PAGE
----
Attorney General Bill Barr responded on Thursday to a group of LGBT employees at the Justice Department who complained they endure increasing discrimination under the Trump administration, leading to declining morale and an exodus of staff.
Barr replied in a letter that he was “troubled by the concerns [the group] raised,” which included allegations that gay FBI agents at the academy were pushed out and LGBT employees at the Bureau of Prisons faced hostility.
Barr told the group in a letter that he directed the Bureau of Prisons and the FBI “to take appropriate action to investigate and address allegations of discrimination and to prevent it going forward.”
DOJ Pride, which said it represents thousands of employees at the nation’s largest law enforcement agency, also urged Barr in its letter last week to issue an Equal Employment Opportunity statement that asserts the Justice Department will create a “workplace free of discriminatory harassment.” The agency hadn’t issued a statement like that since the Obama administration.
Barr corrected that Thursday, signing the statement that bans discrimination on the basis of sexual orientation, gender identity, and other characteristics.
“Issuing the statement is not only required by law — as you noted in your letter — it is the right thing to do,” he said. “Employment decisions at the Department must be made solely on merit and free from discrimination. Every employee should know that I stand by that principle.”
In its letter last week, DOJ Pride cited its internal survey of LGBT workers who reported finding it “demoralizing” that officials had failed to issue an EEO statement. The survey also found just under one-third of LGBT DOJ workers believe the agency “values its LGBTQ employees,” and only 43% believe it “does not discriminate on the basis of sexual orientation or gender identity or expression.”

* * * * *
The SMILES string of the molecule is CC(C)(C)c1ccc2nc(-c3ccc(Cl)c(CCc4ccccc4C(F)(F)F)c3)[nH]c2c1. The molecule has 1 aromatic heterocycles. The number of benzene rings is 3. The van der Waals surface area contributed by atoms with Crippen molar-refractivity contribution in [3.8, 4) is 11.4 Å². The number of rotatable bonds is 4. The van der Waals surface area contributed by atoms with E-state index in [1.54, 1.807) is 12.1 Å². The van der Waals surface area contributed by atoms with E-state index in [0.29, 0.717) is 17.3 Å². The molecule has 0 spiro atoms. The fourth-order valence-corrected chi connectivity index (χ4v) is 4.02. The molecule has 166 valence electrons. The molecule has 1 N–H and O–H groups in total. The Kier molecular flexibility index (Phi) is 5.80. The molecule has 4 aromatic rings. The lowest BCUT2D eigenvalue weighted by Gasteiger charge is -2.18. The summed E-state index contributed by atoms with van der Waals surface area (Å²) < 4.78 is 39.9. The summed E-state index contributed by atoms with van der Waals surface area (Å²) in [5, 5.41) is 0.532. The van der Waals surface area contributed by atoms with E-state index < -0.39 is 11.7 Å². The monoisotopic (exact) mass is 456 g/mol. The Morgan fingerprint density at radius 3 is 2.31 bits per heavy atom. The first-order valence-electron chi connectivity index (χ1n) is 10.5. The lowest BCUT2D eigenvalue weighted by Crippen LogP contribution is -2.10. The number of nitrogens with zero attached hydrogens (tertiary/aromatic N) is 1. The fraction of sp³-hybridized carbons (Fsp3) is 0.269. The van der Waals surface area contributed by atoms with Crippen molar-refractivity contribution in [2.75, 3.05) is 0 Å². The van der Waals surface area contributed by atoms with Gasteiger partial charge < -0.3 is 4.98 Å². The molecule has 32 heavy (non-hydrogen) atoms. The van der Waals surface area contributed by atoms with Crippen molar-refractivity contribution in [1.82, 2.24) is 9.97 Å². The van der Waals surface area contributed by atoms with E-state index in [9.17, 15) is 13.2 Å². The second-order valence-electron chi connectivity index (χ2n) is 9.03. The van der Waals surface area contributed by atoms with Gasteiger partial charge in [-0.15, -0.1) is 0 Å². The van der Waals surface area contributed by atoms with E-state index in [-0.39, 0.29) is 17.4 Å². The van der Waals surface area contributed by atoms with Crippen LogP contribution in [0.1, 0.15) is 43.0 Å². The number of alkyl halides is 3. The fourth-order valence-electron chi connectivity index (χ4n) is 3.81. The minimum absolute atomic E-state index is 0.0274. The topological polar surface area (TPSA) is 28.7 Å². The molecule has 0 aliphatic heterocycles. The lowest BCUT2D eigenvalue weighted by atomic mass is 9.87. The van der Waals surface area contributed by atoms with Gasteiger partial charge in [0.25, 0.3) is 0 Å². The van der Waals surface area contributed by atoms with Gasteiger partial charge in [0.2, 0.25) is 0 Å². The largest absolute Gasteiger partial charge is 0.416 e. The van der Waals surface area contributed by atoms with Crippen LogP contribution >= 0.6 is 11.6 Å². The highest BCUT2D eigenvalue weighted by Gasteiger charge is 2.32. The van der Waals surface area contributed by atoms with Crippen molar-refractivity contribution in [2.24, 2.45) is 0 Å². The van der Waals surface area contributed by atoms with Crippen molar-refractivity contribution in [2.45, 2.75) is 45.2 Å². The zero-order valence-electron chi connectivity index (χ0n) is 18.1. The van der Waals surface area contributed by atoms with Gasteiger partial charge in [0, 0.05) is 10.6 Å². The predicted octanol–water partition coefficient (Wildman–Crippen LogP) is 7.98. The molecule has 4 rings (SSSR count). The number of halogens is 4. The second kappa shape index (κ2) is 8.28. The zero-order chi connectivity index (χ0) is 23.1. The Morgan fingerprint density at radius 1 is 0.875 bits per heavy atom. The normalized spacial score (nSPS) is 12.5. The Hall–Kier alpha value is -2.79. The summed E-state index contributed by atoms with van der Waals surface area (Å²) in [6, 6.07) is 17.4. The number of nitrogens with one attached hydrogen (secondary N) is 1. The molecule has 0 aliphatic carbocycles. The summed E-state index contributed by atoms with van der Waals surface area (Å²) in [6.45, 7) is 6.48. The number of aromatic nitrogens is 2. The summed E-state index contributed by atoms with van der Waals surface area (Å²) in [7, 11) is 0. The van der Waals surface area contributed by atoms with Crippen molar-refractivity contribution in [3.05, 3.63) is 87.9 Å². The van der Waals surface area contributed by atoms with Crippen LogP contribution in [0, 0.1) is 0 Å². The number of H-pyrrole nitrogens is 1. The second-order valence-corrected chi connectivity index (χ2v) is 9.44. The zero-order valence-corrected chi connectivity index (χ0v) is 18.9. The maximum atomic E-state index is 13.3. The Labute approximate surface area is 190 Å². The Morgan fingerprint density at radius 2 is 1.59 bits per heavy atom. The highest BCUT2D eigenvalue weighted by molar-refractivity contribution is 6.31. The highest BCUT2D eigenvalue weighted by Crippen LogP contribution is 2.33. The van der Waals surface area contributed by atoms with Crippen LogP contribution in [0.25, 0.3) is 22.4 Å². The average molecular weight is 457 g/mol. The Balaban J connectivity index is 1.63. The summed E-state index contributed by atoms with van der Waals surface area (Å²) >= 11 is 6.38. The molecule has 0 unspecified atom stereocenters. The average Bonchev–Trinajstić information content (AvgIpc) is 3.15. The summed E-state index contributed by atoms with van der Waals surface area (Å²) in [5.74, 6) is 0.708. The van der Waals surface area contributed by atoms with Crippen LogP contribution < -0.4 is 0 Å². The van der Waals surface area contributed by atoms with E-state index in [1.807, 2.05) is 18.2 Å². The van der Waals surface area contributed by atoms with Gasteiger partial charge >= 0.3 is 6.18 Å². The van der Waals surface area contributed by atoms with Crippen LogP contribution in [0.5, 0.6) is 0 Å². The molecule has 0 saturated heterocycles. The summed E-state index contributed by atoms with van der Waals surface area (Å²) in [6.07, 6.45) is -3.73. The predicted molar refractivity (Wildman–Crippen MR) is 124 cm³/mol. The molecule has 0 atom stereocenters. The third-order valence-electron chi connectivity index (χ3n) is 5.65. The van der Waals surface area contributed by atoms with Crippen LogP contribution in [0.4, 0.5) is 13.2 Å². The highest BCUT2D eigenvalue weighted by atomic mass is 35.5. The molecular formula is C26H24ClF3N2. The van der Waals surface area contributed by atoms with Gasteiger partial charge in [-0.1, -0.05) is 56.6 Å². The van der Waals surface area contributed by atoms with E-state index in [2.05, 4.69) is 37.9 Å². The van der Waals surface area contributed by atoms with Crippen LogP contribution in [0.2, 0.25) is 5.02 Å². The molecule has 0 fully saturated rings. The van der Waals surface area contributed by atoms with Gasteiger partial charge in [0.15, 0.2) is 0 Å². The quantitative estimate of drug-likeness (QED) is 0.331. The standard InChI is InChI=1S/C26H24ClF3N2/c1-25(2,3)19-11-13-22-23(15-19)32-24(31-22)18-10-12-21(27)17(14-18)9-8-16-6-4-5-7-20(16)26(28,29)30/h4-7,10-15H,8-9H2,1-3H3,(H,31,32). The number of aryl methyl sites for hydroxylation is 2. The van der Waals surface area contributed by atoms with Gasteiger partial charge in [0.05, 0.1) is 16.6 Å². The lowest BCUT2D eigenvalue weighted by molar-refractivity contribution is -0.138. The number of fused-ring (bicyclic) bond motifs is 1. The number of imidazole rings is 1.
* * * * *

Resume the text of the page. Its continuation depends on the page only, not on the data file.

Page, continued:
Workers cited in the letter alleged the FBI Academy discriminates against gays and Latinos and evaluates them more harshly, and that “many gay agents attending [the FBI Academy] are dismissed because they are not ‘bro-y’ or masculine enough.”
Under President Donald Trump, the Justice Department has taken a wide array of anti-LGBT positions, guided by former attorney general Jeff Sessions and former acting attorney general Matt Whitaker. Among them, it has said transgender women in prison must be jailed in cells with men, argued that religious shopkeepers can refuse service to same-sex couples, and defended a ban on transgender troops in the military.
The Justice Department filed a brief in federal appeals courts in 2017 and 2018 arguing that Title VII of the Civil Rights Act of 1964 doesn’t ban discrimination on the basis of gender identity or sexual orientation — contradicting numerous federal court rulings in recent years. During Barr’s confirmation hearing, he said anti-gay discrimination should be illegal under the law, but he said current law does, in fact, allow anti-LGBT discrimination against workers.
In his nondiscrimination statement, Barr said that “no applicant for employment or employee of our Department will be denied equal opportunity because of race, color, religious, national origin, sex, age, sexual orientation, disability (physical or mental), gender identity, protected genetic information, pregnancy, status as a parent, marital status, political affiliation, or any other nonmerit-based factor.”
Two executive orders issued by former presidents Bill Clinton and Barack Obama ban discrimination against federal workers on the basis of sexual orientation or gender identity. However, Sessions issued guidance memos in October 2017 that critics feared would give people of faith — including government workers and contractors — a loophole to ignore those policies.
“I know that these are not a cure-all,” Barr said in his letter to DOJ Pride on Thursday, adding that he hoped “DOJ Pride will continue to help me and Department leadership in ensuring the Department is an inclusive and productive workplace for all employees.”